Give directly to homeless people in need


By Max R. Weller

Read the letter-to-the-editor of the Daily Camera, and copied below in its entirety:

On the evening of Oct. 20, when it was dark and chilly, I left work late and caught the bus for home in North Boulder. I often think that this is the time “when the school of hard knocks” lets out; it appears that many of the people getting on the bus are heading to the Boulder Shelter for the Homeless. At one stop the bus driver was reluctant to let a woman on because she had no shoes (a violation of RTD rules). The bus was quiet as she explained she’d fallen asleep in the park and her shoes were stolen, so the driver let her on in her stocking feet.

She sat next to me and we talked about the unfairness of her stolen shoes when a girl on the other side of me said quietly, “Would you like my shoes? I don’t have far to walk.”

The woman said, “I can’t take your shoes, you need them.”

Then the girl’s mother said, “We don’t have to walk far and she’d like to give you her shoes. It was her idea.”

The shoes were graciously exchanged and donned by the woman who lost her shoes. It was one of the kindest acts I’ve witnessed. I asked the girl where she went to school and she said Casey Middle School. I don’t know her name, but I went home and made a donation to the Boulder Shelter for the Homeless and hope that this girl’s thoughtfulness inspires others to, as well. And perhaps someone find out that girl’s name and give her an award.

Joanne Belknap


I was delighted by this letter, until I got to the final paragraph and read, “. . . I went home and made a donation to the Boulder Shelter for the Homeless and hope that this girl’s thoughtfulness inspires others to . . .” Huh?

My hope is that others who read this story of a young lady’s act of kindness will be inspired to imitate her, by giving an appropriate kind of aid DIRECTLY to a homeless person in need they may come across in the community. Isn’t this the example being set for all of us here? A homeless woman needed shoes, and the girl provided them!

It has nothing at all to do with any nonprofit, like BSH, burning through millions of dollars — from both public and private sources — every year without any long-term positive outcomes to show for it. And, to be brutally honest, who in blazes stole the homeless woman’s shoes in the first place? Almost certainly it was one of the homeless sociopaths who drift into Boulder around this time every year, and who are the biggest consumers of homeless sheltering/services in our fair city. The thought that this thieving ne’er-do-well would be rewarded by more donations going to Boulder Shelter makes me nauseated.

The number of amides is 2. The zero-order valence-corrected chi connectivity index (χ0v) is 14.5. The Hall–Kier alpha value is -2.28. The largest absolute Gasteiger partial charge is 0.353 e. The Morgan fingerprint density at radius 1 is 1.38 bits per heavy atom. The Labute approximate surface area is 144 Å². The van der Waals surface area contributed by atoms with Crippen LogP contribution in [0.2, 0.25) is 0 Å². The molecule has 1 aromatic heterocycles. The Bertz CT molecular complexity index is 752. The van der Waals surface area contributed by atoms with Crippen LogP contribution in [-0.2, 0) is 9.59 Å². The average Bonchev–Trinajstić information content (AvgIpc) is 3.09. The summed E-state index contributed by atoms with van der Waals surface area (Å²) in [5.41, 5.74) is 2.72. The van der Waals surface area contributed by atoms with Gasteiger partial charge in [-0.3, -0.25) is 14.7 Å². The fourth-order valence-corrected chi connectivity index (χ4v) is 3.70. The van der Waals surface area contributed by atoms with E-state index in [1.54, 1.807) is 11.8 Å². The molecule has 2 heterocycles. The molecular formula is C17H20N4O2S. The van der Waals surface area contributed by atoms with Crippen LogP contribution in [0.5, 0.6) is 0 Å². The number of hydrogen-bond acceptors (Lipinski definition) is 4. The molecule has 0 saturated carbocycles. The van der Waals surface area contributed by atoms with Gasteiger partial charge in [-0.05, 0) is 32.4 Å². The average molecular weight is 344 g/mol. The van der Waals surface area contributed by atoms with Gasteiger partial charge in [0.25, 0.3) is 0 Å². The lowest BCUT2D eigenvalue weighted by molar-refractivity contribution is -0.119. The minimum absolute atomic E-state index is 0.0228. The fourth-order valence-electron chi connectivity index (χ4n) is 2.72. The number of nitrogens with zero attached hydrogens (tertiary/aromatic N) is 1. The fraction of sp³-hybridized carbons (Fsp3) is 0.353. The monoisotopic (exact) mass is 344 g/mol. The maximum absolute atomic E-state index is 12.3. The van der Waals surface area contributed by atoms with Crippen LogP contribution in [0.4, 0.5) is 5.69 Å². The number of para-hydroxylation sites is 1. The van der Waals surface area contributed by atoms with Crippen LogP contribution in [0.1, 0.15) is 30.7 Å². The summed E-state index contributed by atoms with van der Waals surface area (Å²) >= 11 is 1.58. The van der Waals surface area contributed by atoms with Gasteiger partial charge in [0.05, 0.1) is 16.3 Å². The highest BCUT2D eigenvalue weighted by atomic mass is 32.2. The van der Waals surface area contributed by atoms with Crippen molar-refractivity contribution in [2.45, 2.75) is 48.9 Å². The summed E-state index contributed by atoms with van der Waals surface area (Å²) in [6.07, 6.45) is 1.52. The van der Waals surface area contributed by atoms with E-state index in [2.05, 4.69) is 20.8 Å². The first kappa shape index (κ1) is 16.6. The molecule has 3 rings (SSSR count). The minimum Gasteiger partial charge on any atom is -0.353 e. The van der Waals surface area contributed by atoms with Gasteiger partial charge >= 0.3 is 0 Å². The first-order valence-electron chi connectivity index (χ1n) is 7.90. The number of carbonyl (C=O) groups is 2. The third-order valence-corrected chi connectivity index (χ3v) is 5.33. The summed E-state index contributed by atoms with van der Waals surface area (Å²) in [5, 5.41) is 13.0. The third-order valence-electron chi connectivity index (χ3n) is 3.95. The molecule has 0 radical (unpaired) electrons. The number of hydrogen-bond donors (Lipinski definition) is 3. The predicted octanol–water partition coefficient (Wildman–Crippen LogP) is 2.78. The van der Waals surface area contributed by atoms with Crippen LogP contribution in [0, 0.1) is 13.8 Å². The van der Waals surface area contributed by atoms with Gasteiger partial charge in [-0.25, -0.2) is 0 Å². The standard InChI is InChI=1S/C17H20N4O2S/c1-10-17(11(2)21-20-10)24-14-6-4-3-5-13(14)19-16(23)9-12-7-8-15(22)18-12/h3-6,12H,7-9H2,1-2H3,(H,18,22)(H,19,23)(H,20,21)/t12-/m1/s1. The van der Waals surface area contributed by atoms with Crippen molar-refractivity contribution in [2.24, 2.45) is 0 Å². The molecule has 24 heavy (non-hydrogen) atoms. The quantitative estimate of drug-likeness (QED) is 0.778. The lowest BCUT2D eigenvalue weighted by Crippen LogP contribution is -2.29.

Please get a clue, Joanne . . .

Now, let me tell you about the act of charity I received this morning from another homeless man of my acquaintance: He just received his monthly disability benefits today, October 30th (because November 1st falls on a Sunday), and he walked up to me with a $20 bill in hand. “Here, Max, I want you to have this just for being my friend, and so you won’t have to stand out on the corner [panhandling] today.” Talk about an act of kindness! He saw my need, because I don’t receive any government benefits, and he wanted to help me purchase life’s necessities.

BTW, this occurred inside BSH, and my homeless friend deliberately chose to help someone directly, when he could just as easily have made a $20 cash donation to this nonprofit instead. I was almost speechless with surprise, but did manage to thank him. After further reflection, I should NOT have been surprised; most homeless and other poor people are very generous with what little they have in this world, but it’s always the Bad Actors who are in the public eye.


(Click on image to enlarge)

Let’s take these two examples to heart — the one of the girl on the RTD bus and that of my homeless friend at Boulder Shelter for the Homeless — and look for any opportunity to do as they have done.

That’s all for now. Have a good weekend!


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